When we looked at the results from our latest state-by-state comparison of the riskiest online security habits, a few things surprised us. Like techies scoring lower than average Americans. But what jumped out the most was how over-confident Americans in general are about their online security behavior. With that in mind, here are five ways to fix some of the riskiest behaviors we found in our latest survey.
The problem – Password practices can be risky on a number of levels. Whether it’s sharing them with friends, between applications and social media, or between personal and work accounts, password sharing makes it easier for hackers to steal your credentials for malicious purposes.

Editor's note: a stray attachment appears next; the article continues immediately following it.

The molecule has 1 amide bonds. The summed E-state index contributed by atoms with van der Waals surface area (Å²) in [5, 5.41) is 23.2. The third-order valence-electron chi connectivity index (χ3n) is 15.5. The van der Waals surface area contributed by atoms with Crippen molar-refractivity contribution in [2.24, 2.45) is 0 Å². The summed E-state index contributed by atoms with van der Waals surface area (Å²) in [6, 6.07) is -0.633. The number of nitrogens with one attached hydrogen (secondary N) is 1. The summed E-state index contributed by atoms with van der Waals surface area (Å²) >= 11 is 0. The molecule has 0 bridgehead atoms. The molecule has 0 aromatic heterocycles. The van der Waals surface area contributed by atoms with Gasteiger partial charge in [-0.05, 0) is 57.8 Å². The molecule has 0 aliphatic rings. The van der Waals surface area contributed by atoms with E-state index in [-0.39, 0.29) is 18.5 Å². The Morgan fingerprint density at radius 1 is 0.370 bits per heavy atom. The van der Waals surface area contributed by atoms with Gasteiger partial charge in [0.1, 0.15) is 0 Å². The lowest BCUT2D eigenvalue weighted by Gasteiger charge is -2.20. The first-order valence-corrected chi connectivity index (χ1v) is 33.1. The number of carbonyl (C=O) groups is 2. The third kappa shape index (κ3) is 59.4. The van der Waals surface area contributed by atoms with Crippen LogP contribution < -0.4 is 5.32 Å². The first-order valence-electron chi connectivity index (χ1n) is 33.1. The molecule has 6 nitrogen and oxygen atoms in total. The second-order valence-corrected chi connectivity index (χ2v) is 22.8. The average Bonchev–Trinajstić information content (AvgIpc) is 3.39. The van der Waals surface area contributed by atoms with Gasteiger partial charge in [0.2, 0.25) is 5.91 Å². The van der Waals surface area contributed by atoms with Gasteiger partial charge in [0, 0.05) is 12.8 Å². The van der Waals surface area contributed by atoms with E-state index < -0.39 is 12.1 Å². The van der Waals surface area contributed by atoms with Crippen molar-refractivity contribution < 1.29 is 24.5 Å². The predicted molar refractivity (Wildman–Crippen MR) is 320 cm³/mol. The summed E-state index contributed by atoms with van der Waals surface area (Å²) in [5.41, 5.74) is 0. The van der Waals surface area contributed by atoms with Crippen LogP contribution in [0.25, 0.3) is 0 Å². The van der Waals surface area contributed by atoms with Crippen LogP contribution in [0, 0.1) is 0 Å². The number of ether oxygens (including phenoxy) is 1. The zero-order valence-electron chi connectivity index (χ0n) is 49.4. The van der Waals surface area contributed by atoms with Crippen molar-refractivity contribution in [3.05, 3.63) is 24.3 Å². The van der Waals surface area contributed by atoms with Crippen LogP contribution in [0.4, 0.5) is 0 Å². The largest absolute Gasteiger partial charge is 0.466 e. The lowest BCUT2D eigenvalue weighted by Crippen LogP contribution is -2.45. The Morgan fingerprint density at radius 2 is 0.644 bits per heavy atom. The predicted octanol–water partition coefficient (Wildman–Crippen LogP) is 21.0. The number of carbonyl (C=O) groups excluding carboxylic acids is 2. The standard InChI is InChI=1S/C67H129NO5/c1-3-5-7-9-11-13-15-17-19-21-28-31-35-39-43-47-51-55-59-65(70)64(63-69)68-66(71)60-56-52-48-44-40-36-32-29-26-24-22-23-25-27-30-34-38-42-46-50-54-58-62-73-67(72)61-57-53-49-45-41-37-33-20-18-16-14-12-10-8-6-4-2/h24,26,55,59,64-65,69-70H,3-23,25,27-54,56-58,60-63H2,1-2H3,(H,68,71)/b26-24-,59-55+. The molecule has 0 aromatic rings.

The riskiest – Three out of four New Yorkers share passwords between business and work accounts. Between age groups, Gen Zers are more likely to share passwords than Gen Xers, millennials and Boomers.
The fix – Use a unique password for all the applications and services you use most regularly, and never use the same passwords for work and personal use. If you’re tracking passwords on paper, keep them locked in a safe. Or, better yet, use a password manager app so you never run the risk of sharing passwords across devices, apps and internet sites.